The Alchemist’s Guide to Coatings: Transmuting Challenges Into Opportunities With Advanced Testing Kits



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Last updated: July 25, 2018

What Does Ion Mean?

An ion is an atom (or group of atoms) that has gained or lost one or more electrons and has become electrically charged. There are two types of ions: anions and cations.

Ions are responsible for diverse phenomena, from the luminescence of the sun to the existence of the Earth's ionosphere. They are very important in terms of corrosion because ionic exchange is a common corrosion mechanism.

As reactive charged particles, ions are also used in air purification by disrupting microbes and in household items, such as smoke detectors.

In regards to corrosion, dissolved solids tend to exist in water in the form of ions. When these ions increase the level of electrical conductivity of the water, the electrolytes become more active, thereby increasing the rate of corrosion. The chemical and physical properties of the water also influence the rate of corrosion.

This type of corrosion can occur in underground pipes and tanks. It is called concentration cell corrosion.

Monitoring ion concentrations in water is essential for optimizing water treatment and the operation of demineralized plants. The particular techniques used in this type analysis are based on the water type and the concentration levels of corrosive ions present. (Also Read: Understanding Water Treatment and the Corrosion Control Process)


Corrosionpedia Explains Ion

An ion is an atom that carries an electrical charge. Ions can be created by either chemical or physical means. If a neutral atom loses one or more electrons, it becomes positively charge and is known as a cation. If an atom gains electrons, it becomes negatively charged and is known as an anion. For example, when sodium (Na) loses an electron and chlorine (Cl) gains an electron, then:

The Na becomes a cation, Na+.

The Cl becomes an anion Cl.

When writing the chemical formula for an ion, its net charge is written in superscript immediately after the chemical structure for the molecule/atom.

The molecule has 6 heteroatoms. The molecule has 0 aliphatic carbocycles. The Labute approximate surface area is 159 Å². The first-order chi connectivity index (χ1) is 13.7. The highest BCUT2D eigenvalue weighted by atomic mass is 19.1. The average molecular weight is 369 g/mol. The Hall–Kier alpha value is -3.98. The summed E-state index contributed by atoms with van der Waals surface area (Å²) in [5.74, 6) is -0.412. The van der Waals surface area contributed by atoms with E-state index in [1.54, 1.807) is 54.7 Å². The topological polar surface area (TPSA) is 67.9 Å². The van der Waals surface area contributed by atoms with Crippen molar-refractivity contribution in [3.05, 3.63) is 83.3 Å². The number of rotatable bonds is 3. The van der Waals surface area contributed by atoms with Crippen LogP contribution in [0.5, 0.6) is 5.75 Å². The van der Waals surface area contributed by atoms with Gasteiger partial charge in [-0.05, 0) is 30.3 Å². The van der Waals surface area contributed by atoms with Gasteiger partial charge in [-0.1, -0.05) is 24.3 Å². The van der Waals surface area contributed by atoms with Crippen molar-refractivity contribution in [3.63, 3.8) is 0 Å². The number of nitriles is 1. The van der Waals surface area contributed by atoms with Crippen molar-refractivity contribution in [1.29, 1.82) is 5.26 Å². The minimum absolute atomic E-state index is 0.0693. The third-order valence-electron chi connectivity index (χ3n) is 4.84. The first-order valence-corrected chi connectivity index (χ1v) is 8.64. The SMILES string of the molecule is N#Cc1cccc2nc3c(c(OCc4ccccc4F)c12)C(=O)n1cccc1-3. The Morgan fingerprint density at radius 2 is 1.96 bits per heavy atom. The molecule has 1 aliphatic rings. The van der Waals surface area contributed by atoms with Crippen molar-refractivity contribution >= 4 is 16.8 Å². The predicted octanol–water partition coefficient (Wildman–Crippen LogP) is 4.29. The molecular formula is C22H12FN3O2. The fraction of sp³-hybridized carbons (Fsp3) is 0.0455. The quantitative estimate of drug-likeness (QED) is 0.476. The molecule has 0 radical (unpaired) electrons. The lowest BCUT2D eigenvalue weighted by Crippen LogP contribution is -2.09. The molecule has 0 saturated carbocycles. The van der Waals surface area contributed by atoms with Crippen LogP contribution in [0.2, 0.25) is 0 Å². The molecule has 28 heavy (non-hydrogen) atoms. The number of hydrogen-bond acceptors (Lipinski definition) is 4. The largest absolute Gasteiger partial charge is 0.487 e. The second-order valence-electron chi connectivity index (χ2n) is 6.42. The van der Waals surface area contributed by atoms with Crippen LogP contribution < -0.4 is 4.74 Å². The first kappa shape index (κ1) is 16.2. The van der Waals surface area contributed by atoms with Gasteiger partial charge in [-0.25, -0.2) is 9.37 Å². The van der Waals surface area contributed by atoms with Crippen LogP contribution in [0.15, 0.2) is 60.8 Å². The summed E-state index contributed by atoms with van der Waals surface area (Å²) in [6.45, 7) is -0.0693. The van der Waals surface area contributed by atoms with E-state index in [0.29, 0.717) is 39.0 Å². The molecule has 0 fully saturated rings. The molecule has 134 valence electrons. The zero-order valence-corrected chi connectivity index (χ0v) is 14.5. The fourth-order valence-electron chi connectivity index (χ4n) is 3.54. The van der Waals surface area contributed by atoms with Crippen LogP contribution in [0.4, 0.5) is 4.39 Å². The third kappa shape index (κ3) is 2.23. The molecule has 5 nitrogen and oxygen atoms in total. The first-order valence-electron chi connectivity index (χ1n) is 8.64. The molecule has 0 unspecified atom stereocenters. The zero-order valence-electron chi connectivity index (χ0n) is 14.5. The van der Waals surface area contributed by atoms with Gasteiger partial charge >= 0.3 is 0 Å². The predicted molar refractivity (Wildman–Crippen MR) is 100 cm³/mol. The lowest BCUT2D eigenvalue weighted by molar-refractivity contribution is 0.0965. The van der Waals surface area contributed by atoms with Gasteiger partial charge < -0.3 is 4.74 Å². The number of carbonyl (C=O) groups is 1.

An ion consisting of a single atom is an atomic or monatomic ion; if it consists of two or more atoms, it is a molecular or polyatomic ion.

In the case of physical ionization of a medium, such as a gas, what are known as "ion pairs" are created by ion impact, and each pair consists of a free electron and a positive ion.

Ions in their gas-like state are highly reactive and do not occur naturally in large quantities on Earth, except in flames, lightning, electrical sparks and other plasmas. These gas-like ions rapidly interact with ions of opposite charge to produce neutral molecules or ionic salts. Ions are also produced in a liquid or solid state when salts interact with solvents (such as water) to produce solvated ions which are more stable.

If an ion contains unpaired electrons, it is called a radical ion. It is very reactive. Polyatomic ions containing oxygen, such as carbonate and sulfate, are called oxyanions. Molecular ions that contain at least one carbon-to-hydrogen bond are called organic ions.

Metal oxidation occurs at the anode corrosion cell creating metal ions and electrons. These ions migrate from the anode to the cathode via the electrolyte. The newly generated electrons move through the electrical connection from the anode to the cathode.

In wet environments, aqueous corrosion can occur due to electrochemical reactions which depend upon metal ion transportation and reaction. Gradients of metallic and electrolytic ion concentrations, temperature, ambient pressure and the presence of other metals, bacteria or active cells, all promote the corrosion rate.


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